Manchester Crown Court
(Image: Manchester Evening News)
“He shouted "Let go of the knife, let go of the knife" and using both of his hands he pinned Carroll’s right hand to the floor, but was unable to get him to open his hand so that he could get the knife out. “Fearing for his safety and that of his colleague's and not wanting the defendant to get up in case he used the knife, the doorman took the club radio which was clipped to the rear of his jeans and used the radio to hit the defendant’s hand five or six times, which caused Carroll to open his hand and the knife fell to the floor.” The court heard that one of the bouncer’s took hold of the knife and called for urgent assistance. They restrained Carroll until the police arrived. The weapon recovered was a lock knife with a 5cm blade, it was said.
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Carroll was said to have 10 previous convictions for 17 offences, with the most recent conviction for burglary in 2019, to which he was sentenced to eight months imprisonment suspended for two years. In mitigation, his lawyer Adam Brown stated that due to the fact these offences were committed before the burglary in 2019, and the fact he has not offended since, the Judge could be persuaded to suspend the prison sentence. “If his liberty is taken now, the support that is already there with the probation service, it will undermine all the good work that has been done,” Mr Brown said. “That period was a bit of a blip in respect of his mental health. “He is still subject to the suspended sentence and the rehabilitation activity requirements - if there are issues arising then he can be directed to them.”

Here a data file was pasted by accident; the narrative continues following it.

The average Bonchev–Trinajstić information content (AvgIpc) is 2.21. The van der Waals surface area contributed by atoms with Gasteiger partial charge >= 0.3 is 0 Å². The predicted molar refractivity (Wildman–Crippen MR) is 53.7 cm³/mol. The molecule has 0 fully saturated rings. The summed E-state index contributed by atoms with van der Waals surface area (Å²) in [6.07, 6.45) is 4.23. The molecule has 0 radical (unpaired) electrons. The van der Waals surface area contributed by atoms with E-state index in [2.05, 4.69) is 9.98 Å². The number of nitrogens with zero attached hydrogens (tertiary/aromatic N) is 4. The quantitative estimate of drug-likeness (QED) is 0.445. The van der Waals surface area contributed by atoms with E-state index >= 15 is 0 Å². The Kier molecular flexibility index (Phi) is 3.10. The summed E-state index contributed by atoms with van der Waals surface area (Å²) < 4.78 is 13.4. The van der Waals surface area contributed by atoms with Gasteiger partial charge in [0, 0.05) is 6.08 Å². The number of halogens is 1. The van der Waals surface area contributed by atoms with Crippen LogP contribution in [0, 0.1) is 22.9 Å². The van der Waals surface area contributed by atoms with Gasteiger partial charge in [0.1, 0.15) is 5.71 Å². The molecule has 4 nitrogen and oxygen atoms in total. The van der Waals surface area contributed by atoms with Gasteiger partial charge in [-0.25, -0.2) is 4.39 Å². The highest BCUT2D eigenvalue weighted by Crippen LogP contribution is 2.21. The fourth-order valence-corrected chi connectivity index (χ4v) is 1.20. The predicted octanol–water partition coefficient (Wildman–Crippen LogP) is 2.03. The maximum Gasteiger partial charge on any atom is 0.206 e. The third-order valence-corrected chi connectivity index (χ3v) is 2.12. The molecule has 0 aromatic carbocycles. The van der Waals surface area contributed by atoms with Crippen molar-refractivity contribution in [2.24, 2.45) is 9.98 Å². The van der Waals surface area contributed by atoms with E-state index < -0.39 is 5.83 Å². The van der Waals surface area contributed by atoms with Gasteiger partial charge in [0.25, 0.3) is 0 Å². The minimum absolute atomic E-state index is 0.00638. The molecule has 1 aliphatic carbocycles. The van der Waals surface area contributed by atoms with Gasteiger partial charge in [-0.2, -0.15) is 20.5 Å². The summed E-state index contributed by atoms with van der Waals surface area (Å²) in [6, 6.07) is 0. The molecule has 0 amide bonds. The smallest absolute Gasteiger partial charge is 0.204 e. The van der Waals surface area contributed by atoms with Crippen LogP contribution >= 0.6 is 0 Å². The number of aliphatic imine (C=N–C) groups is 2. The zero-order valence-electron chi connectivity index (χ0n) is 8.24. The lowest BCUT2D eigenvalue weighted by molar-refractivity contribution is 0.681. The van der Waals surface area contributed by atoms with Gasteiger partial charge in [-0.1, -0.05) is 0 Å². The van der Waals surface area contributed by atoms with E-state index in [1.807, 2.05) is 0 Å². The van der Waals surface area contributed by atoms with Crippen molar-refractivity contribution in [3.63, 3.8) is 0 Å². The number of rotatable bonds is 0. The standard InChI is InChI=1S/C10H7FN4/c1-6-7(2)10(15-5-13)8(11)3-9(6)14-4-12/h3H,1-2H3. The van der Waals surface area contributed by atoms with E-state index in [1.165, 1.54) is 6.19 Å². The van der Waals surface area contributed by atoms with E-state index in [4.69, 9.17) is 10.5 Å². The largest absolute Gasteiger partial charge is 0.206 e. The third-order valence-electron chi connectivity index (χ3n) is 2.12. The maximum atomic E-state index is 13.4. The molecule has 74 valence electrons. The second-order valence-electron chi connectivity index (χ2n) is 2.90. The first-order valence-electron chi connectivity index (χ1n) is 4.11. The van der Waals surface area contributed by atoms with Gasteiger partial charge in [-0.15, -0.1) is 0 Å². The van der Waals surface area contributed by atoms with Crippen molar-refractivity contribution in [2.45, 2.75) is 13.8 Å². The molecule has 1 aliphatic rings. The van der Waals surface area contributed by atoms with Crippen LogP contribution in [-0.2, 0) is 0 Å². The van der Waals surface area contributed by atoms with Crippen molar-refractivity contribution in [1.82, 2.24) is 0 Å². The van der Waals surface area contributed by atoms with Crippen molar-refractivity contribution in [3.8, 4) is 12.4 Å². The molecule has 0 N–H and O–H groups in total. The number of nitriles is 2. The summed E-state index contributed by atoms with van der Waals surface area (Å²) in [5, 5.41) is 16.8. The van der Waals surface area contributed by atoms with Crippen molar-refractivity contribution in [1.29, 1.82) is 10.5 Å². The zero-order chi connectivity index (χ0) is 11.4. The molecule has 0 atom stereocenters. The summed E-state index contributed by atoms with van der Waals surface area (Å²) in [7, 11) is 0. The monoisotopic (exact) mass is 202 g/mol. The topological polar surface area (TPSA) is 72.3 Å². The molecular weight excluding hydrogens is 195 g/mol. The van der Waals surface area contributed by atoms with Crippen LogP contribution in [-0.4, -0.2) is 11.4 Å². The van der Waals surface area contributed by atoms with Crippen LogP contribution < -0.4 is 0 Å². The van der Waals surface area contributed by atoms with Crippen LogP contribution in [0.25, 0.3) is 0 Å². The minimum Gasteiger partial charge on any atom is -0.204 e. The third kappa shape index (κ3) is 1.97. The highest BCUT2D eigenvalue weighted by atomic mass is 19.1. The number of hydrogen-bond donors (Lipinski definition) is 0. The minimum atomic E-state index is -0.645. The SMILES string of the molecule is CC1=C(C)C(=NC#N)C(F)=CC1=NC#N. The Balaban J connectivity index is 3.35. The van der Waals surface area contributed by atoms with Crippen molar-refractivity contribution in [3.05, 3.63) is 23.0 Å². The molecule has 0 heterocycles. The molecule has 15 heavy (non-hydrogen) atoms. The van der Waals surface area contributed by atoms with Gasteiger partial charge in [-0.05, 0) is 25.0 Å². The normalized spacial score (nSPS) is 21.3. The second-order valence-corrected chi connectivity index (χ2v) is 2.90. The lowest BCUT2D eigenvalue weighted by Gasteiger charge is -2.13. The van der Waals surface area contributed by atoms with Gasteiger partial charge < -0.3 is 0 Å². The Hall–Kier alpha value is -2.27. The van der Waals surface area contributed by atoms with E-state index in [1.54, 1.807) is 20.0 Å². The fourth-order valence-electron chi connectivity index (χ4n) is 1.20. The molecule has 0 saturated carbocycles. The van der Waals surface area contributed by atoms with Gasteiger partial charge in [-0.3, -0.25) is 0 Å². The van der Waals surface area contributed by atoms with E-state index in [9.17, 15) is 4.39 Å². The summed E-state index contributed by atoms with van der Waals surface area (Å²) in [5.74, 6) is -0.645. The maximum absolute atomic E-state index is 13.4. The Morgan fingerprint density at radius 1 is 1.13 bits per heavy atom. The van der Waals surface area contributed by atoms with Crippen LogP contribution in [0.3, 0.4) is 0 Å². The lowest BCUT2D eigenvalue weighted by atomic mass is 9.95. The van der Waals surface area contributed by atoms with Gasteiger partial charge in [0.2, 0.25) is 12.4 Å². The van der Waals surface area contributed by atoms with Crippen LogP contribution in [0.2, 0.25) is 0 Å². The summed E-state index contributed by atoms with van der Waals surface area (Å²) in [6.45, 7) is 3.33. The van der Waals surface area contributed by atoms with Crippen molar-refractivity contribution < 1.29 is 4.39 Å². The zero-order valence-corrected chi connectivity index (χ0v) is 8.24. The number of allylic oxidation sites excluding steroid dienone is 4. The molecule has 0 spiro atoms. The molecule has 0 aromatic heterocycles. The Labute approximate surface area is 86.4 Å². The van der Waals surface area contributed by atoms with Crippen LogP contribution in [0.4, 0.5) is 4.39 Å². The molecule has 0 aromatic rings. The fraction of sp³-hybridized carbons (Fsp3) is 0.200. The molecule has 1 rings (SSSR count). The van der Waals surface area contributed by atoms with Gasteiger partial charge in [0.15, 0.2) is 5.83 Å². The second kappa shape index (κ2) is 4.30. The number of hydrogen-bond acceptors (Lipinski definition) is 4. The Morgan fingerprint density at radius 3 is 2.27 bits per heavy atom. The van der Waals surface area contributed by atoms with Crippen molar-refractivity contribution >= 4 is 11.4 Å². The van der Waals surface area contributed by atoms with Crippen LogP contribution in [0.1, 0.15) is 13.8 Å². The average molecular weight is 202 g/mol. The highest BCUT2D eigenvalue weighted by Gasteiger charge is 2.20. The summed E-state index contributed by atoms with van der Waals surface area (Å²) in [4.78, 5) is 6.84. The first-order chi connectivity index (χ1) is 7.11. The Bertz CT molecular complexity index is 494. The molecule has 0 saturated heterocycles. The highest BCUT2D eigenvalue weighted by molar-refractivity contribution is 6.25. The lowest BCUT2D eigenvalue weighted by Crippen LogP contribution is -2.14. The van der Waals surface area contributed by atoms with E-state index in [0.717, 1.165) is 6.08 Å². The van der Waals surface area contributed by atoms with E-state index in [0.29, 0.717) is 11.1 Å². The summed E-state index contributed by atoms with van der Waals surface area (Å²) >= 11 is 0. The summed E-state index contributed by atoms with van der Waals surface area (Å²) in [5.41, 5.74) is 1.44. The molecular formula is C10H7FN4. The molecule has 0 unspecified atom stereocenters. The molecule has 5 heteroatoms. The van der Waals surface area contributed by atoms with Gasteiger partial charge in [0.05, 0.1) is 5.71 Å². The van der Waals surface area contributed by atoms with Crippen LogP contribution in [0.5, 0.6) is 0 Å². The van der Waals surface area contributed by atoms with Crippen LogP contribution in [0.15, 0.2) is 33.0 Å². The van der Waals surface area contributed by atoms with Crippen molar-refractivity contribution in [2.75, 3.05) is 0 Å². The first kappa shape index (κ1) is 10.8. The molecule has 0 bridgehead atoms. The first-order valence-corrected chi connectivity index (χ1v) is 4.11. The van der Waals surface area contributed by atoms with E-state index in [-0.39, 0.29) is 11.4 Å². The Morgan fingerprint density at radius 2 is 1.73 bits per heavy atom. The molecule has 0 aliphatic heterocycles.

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Sentencing him, Judge Elizabeth Nicholls said: “Staff saw you behaving erratically and were concerned by your behaviour. “When they refused your entry to the club because they were concerned, they saw you take something from your pocket which transpired to be a lock knife. “You were tackled by the door staff and they took possession of the knife so it was not used in the general circulation. “You know knife crimes are regarded as very serious by the court - possession of a knife is a deep and real concern to the public. “Whatever you think your intention was, why-ever you had that in your hand either for protection or what, the fact there is a knife in public, the consequences can be fatal. “There is fear - and that’s why it’s such a serious offence. “Whilst this offence crosses the custodial threshold - I do believe I can suspend it. “There is the fact that you have since received a suspended sentence which postdates this offence, you have complied with it and the probation service. “There was a passage of time between the offence was committed and the date you were charged - October of last year. “Taking all of this into account, I believe it would be unwise, inappropriate, unfair and wrong to make the sentence immediate. “There are mental health issues in the background and you do have a support network in place. Carroll, of Thackeray Close, was also ordered to complete a Thinking Skills programme, 15 days of rehabilitation activity requirements and 40 hours unpaid work.